Sundays I’d walk down the hill toward the green four o’clock
dark beginning like a rumor—
always she was leaning over the counter, head tipped toward
a tiny phone,
her husband turning the pages of a Daily Mail like a man
whose suspicions of human nature were
being fed fresh evidence.
Stale fryer fat, ale, black and tans in the fridge.
They knew I’d be there before the match started. You alright yeah Every Sunday a matinee I attended for three years
as volcanoes exploded
and she died,
white slipped into my beard
wars began and others ended.
Each Sunday the words gathering new weight
as words do when you repeat them. You alright I didn’t know but by halftime if I wasn’t too pissed
I’d walk home in the furred darkness before the beer wore off
and a sudden gust of wind could blow cold air on my heart.
This month, we’re happy to bring you poems from JOHN FREEMAN’s forthcoming collection, The Park, out on May 5th from Copper Canyon Press.
Table of Contents:
John Freeman is the editor of Freeman’s, a literary annual, and author of the poetry collections Maps and The Park, as well as three books of nonfiction, Dictionary of the Undoing, The Tyranny of E-mail, and How to Read a Novelist. He has also edited three anthologies of writing on inequality, including Tales of Two Americas and Tales of Two Planets, a new book about global inequality and climate change, forthcoming from Penguin. The former editor of Granta, he lives in New York, where he is writer-in-residence at New York University. The executive editor at Lit Hub, he has published poems in Zyzzyva, The New Yorker, The Paris Review, and The Nation. His work has been translated into more than twenty languages.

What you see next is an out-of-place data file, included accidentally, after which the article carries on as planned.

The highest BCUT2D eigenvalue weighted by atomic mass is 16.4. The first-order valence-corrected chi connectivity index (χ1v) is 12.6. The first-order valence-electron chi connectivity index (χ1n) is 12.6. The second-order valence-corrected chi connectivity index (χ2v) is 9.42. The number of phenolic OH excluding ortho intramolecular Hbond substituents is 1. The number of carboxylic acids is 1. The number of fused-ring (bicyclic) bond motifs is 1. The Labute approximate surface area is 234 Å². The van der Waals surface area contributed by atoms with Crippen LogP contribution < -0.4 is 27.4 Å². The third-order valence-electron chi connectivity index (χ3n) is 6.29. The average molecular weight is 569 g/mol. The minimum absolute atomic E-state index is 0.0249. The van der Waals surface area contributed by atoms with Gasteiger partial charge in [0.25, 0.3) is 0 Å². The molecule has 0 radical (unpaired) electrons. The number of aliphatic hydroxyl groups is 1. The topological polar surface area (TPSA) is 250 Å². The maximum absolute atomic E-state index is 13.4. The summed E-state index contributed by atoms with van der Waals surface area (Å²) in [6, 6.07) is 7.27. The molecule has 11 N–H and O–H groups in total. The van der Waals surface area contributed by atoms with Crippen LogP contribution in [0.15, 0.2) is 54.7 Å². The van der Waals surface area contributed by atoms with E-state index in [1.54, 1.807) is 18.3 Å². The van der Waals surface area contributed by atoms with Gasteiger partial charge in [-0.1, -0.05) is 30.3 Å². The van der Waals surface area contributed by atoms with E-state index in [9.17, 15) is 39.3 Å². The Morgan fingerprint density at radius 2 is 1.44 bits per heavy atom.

April 2020 Poetry Feature: Poems from John Freeman’s THE PARK
Backlit by the glow from a small passageway, he kneels into the fog of yellow light, head kissing the carpet. I step around him, respecting his privacy, when the mat becomes not prayer rug but builder’s tool, a black piece of tarmac, laid down before the bank so he could peer close, fix the dead motion sensor so that people with money could be seen, all doors opening for them.
Reilly Cox | Silence of the Lambs: A Matter of Height
TRANSLATION IN PARIS By John Freeman
There are no editors in the café
called Les Éditeurs. There’s not
a single novelist in the Saint-
Germain store gilded by novels.
There are no beasts of the chase
paddocked in the park, but that’s what
the West Germanic word—parruk—meant.
It took the overrunning of London
by its immigrant population in 1680
to turn the word into the spot we’d
park humans, so they could stumble
around in bewilderment at how time
is translation, change is nature’s rime.
Folks, it’s September. Time to stow away that summer beach read and pull out the award-winning tome that’s going to get you noticed by the cute grad student in the coffee shop. This month, read about starkly different economic and cultural worlds existing side by side. As the poor and the rich, the colonizer and the native shift uneasily along slippery fault lines, these recommendations offer brutal looks at friction between and within communities. Harrowing and insightful, you’ll be so engrossed you won’t even notice the number written on your to-go cup.